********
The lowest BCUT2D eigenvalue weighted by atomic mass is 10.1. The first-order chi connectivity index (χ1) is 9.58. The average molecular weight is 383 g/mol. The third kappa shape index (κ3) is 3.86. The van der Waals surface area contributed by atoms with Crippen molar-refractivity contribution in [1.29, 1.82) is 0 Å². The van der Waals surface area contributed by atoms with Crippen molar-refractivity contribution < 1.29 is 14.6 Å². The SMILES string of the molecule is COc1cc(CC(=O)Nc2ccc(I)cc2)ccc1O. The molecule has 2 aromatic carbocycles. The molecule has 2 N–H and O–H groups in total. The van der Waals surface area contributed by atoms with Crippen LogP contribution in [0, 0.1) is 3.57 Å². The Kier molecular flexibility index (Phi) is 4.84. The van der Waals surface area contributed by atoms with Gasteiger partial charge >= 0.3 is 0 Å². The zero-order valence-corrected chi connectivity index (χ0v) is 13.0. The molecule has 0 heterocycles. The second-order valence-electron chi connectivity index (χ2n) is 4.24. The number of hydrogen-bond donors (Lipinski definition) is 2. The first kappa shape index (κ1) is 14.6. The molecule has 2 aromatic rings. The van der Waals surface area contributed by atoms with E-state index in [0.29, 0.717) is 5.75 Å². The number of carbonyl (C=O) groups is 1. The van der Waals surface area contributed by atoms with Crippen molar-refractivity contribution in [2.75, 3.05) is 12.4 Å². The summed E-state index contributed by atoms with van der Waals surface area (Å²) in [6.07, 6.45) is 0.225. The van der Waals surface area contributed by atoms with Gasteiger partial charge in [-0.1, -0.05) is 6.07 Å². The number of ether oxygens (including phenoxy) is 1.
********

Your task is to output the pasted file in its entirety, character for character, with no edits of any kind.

The lowest BCUT2D eigenvalue weighted by atomic mass is 10.1. The first-order chi connectivity index (χ1) is 9.58. The average molecular weight is 383 g/mol. The third kappa shape index (κ3) is 3.86. The van der Waals surface area contributed by atoms with Crippen molar-refractivity contribution in [1.29, 1.82) is 0 Å². The van der Waals surface area contributed by atoms with Crippen molar-refractivity contribution < 1.29 is 14.6 Å². The SMILES string of the molecule is COc1cc(CC(=O)Nc2ccc(I)cc2)ccc1O. The molecule has 2 aromatic carbocycles. The molecule has 2 N–H and O–H groups in total. The van der Waals surface area contributed by atoms with Crippen LogP contribution in [0, 0.1) is 3.57 Å². The Kier molecular flexibility index (Phi) is 4.84. The van der Waals surface area contributed by atoms with Gasteiger partial charge >= 0.3 is 0 Å². The zero-order valence-corrected chi connectivity index (χ0v) is 13.0. The molecule has 0 heterocycles. The second-order valence-electron chi connectivity index (χ2n) is 4.24. The number of hydrogen-bond donors (Lipinski definition) is 2. The first kappa shape index (κ1) is 14.6. The molecule has 2 aromatic rings. The van der Waals surface area contributed by atoms with E-state index in [0.29, 0.717) is 5.75 Å². The number of carbonyl (C=O) groups is 1. The van der Waals surface area contributed by atoms with Crippen molar-refractivity contribution in [2.75, 3.05) is 12.4 Å². The summed E-state index contributed by atoms with van der Waals surface area (Å²) in [6.07, 6.45) is 0.225. The van der Waals surface area contributed by atoms with Gasteiger partial charge in [-0.1, -0.05) is 6.07 Å². The number of ether oxygens (including phenoxy) is 1.